Art -Science/ STEAM
Lakhani F, Dang H, Selz P and Elul T: Morphometrics show Sam Francis' Painted Forms are Statistically Similar to Cells in Biological Tissues. Leonardo Journal (MIT press). Published online, Nov. 5, 2014; in print 2016, Vol. 49 (3).
Patel A, Bains A, Millet R and Elul T: Visualization of Morphogenesis using the Processing Programming Language. Journal of Biocommunication, 2017 Vol. 41 (1).
Mallouh E, Neyrink M, Elul T, Silver M et al: Exploring Connections Between Cosmos and Mind Through Six Interactive Art Installations: As Above As Below. SciArt Magazine. February, 2020.
Ezin M, Noravian C, Mahomed A, Lyle A, Gill A, Elul T: Visual Arts Enhance Instruction
in Observation and Quantitative Analysis of Microscopic Forms in Cell and Developmental
Biology. STEAM Journal, Dec 2020.
Balmagas A, Schiffman L, Narendra-Babu K, Lustig E and Elul T: Quantifying Patterns in Art and Nature. Journal of Mathematics and the Arts. Published online, May 2021.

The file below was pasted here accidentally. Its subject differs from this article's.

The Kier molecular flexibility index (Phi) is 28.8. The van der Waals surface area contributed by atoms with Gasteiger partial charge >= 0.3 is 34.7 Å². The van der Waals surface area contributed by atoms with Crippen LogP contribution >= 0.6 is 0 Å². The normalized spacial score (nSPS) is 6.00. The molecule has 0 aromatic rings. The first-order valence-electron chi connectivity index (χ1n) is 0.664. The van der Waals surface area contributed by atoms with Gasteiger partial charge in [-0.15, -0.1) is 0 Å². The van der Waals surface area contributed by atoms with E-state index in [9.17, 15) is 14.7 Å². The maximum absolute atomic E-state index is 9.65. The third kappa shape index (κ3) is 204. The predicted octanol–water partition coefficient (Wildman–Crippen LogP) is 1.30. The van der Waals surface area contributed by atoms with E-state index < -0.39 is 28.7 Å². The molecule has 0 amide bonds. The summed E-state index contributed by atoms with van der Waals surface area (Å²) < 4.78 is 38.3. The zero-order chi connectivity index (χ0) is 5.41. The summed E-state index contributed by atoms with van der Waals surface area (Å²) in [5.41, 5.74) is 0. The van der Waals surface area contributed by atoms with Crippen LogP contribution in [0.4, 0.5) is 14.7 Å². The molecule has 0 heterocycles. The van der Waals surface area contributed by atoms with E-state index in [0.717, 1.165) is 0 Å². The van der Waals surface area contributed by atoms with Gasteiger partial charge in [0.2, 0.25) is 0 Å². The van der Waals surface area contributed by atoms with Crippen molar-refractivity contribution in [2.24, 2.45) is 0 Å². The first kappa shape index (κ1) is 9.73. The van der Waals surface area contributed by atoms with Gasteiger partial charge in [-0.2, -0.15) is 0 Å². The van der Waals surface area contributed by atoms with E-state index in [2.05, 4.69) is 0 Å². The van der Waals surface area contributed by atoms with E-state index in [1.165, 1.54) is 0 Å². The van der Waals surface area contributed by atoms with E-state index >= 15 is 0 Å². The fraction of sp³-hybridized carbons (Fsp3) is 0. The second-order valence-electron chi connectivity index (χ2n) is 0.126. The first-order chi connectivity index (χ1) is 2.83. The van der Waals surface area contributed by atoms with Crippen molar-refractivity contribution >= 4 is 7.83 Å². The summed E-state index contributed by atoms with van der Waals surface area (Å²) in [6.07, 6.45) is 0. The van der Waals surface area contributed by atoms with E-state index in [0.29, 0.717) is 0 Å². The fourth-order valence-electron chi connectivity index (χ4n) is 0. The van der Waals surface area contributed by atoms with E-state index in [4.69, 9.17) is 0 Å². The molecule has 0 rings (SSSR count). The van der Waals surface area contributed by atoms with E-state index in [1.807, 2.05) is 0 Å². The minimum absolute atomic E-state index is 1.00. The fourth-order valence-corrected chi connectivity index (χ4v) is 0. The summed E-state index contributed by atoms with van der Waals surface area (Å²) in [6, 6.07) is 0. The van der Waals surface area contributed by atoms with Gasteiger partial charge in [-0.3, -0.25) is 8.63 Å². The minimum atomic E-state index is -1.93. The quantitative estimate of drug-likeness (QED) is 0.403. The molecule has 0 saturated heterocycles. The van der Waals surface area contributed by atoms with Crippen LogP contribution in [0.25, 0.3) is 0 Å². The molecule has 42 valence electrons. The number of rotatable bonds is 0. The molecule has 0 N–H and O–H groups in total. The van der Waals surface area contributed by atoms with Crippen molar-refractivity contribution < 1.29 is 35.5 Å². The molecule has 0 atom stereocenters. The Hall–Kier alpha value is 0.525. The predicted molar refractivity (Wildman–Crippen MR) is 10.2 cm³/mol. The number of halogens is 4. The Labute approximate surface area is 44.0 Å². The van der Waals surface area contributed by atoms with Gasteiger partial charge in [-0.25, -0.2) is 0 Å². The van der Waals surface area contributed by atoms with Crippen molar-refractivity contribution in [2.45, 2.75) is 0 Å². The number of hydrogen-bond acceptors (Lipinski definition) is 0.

Nguyen D, Chen D, Torres A, Amir A, Wolf A, Elul T: Art of Observation: Using visual arts to increase cultural and gender awareness in medical students. In revision. Perspectives on Medical Education. Submitted, Sep 2020.
Society for Neuroscience
Society for Developmental Biology
American Society for Botanical Art
1990- Honors in Biophysics, UC Berkeley
1993-1994: Graduate Opportunity Fellowship, UC Berkeley
1994-1999: Howard Hughes Medical Institute Predoctoral Fellowship, UC Berkeley
2000-2004: NIH NRSA Postdoctoral Fellowship, UC San Francisco
|Employer||Title||From - To|
|University of California, San Francisco||Post-doctoral researcher||1999-2004|
|Touro University-California||Assistant Professor||2004-2009|
|Touro University-California||Associate Professor||2009-|
|University of California, Berkeley||Visiting Associate Professor/Lecturer||2011-|
Copyright 2005 - 2020, Touro University, All Rights Reserved.